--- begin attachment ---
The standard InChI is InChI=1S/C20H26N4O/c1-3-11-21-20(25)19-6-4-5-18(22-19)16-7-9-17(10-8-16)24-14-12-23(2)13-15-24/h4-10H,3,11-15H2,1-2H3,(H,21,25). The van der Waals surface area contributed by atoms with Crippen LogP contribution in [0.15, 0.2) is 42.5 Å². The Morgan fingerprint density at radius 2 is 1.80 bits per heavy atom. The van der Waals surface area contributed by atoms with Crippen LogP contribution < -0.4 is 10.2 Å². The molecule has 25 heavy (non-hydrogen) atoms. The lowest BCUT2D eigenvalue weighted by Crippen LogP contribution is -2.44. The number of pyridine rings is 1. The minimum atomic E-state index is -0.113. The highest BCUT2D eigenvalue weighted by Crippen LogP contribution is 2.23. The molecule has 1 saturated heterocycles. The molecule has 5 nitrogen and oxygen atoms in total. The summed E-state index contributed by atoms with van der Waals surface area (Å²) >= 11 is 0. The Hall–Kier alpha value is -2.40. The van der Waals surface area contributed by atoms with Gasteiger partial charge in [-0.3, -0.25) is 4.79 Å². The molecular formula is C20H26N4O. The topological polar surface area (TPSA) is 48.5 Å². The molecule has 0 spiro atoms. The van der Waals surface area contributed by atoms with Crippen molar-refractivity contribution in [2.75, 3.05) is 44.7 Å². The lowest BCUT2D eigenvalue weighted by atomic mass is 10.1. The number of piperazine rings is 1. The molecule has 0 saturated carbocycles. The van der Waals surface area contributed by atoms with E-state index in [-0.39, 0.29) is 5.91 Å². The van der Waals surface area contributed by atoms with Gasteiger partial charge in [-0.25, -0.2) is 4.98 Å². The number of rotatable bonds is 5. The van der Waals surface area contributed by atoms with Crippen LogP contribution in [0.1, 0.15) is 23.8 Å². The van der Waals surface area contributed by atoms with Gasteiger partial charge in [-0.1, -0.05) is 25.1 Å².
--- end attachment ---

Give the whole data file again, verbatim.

The standard InChI is InChI=1S/C20H26N4O/c1-3-11-21-20(25)19-6-4-5-18(22-19)16-7-9-17(10-8-16)24-14-12-23(2)13-15-24/h4-10H,3,11-15H2,1-2H3,(H,21,25). The van der Waals surface area contributed by atoms with Crippen LogP contribution in [0.15, 0.2) is 42.5 Å². The Morgan fingerprint density at radius 2 is 1.80 bits per heavy atom. The van der Waals surface area contributed by atoms with Crippen LogP contribution < -0.4 is 10.2 Å². The molecule has 25 heavy (non-hydrogen) atoms. The lowest BCUT2D eigenvalue weighted by Crippen LogP contribution is -2.44. The number of pyridine rings is 1. The minimum atomic E-state index is -0.113. The highest BCUT2D eigenvalue weighted by Crippen LogP contribution is 2.23. The molecule has 1 saturated heterocycles. The molecule has 5 nitrogen and oxygen atoms in total. The summed E-state index contributed by atoms with van der Waals surface area (Å²) >= 11 is 0. The Hall–Kier alpha value is -2.40. The van der Waals surface area contributed by atoms with Gasteiger partial charge in [-0.3, -0.25) is 4.79 Å². The molecular formula is C20H26N4O. The topological polar surface area (TPSA) is 48.5 Å². The molecule has 0 spiro atoms. The van der Waals surface area contributed by atoms with Crippen molar-refractivity contribution in [2.75, 3.05) is 44.7 Å². The lowest BCUT2D eigenvalue weighted by atomic mass is 10.1. The number of piperazine rings is 1. The molecule has 0 saturated carbocycles. The van der Waals surface area contributed by atoms with E-state index in [-0.39, 0.29) is 5.91 Å². The van der Waals surface area contributed by atoms with Gasteiger partial charge in [-0.25, -0.2) is 4.98 Å². The number of rotatable bonds is 5. The van der Waals surface area contributed by atoms with Crippen LogP contribution in [0.1, 0.15) is 23.8 Å². The van der Waals surface area contributed by atoms with Gasteiger partial charge in [-0.1, -0.05) is 25.1 Å².